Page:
Awhile back, Dave gave a ladder safety training. At the beginning of the class, he asked if anyone knew someone who was injured while using a ladder. A man raised his hand and told the following story:
The man’s 20 year old son had fallen from a four foot stepladder and hit his head. The surgery required was so risky that the father had to sign a release to allow the surgeons to try it. Thankfully, he made a full recovery, but it was a long, painful and costly rehab process.
The ladder was too short, so the son stood on the top cap and then over-reached, causing the ladder to tip. His feet fell the same way the ladder fell, but the rest of him fell went to the side with the ladder causing him to land on his head.The son had had several larger ladders available, but he chose to carry the smaller ladder because it was lighter.
What We Can Learn
Choosing the lightest ladder, regardless of whether or not it is fit for the job, is a common issue on just about every job site. Once workers realize the ladder they have is too short, they rarely go back and get the taller ladder. Workers climb on the top rung or the top cap of the ladder to gain extra height, leaving them nothing to hold on to.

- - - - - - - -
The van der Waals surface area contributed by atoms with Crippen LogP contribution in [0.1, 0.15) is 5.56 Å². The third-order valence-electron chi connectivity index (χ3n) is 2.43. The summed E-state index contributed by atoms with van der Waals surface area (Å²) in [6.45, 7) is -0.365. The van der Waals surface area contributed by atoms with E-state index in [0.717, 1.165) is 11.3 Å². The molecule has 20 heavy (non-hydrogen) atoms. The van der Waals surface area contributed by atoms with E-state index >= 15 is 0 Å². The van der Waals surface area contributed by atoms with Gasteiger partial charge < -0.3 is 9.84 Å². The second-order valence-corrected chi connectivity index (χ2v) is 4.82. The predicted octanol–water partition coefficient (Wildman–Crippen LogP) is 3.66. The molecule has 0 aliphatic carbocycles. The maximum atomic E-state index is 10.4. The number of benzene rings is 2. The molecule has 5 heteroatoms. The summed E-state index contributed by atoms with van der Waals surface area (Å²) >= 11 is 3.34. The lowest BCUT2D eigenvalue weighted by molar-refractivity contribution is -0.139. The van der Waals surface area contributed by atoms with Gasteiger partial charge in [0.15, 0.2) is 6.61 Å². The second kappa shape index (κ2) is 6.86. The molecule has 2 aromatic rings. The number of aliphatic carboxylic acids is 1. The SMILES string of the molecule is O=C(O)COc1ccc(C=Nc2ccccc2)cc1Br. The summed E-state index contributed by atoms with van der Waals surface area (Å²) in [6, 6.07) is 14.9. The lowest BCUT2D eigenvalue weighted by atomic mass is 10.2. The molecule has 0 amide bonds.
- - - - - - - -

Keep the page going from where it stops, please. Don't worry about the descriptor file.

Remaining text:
Now that you know workers are likely to use the wrong ladder, what are you going to do? The most important thing is to train employees on the importance of choosing the right ladder. The next step is to enforce this ruleby correcting employees when you see them using the ladder incorrectly.
Solutions to Stepladder Issues
Little Giant has worked to design a ladder that should reduce these types of accidents. The Select Step is a six foot A-frame ladder that adjusts to be a seven, eight, nine or ten foot ladder. The SafeFrame is another great ladder without the top cap to prevent these types of injuries.
How will you encourage ladder safety?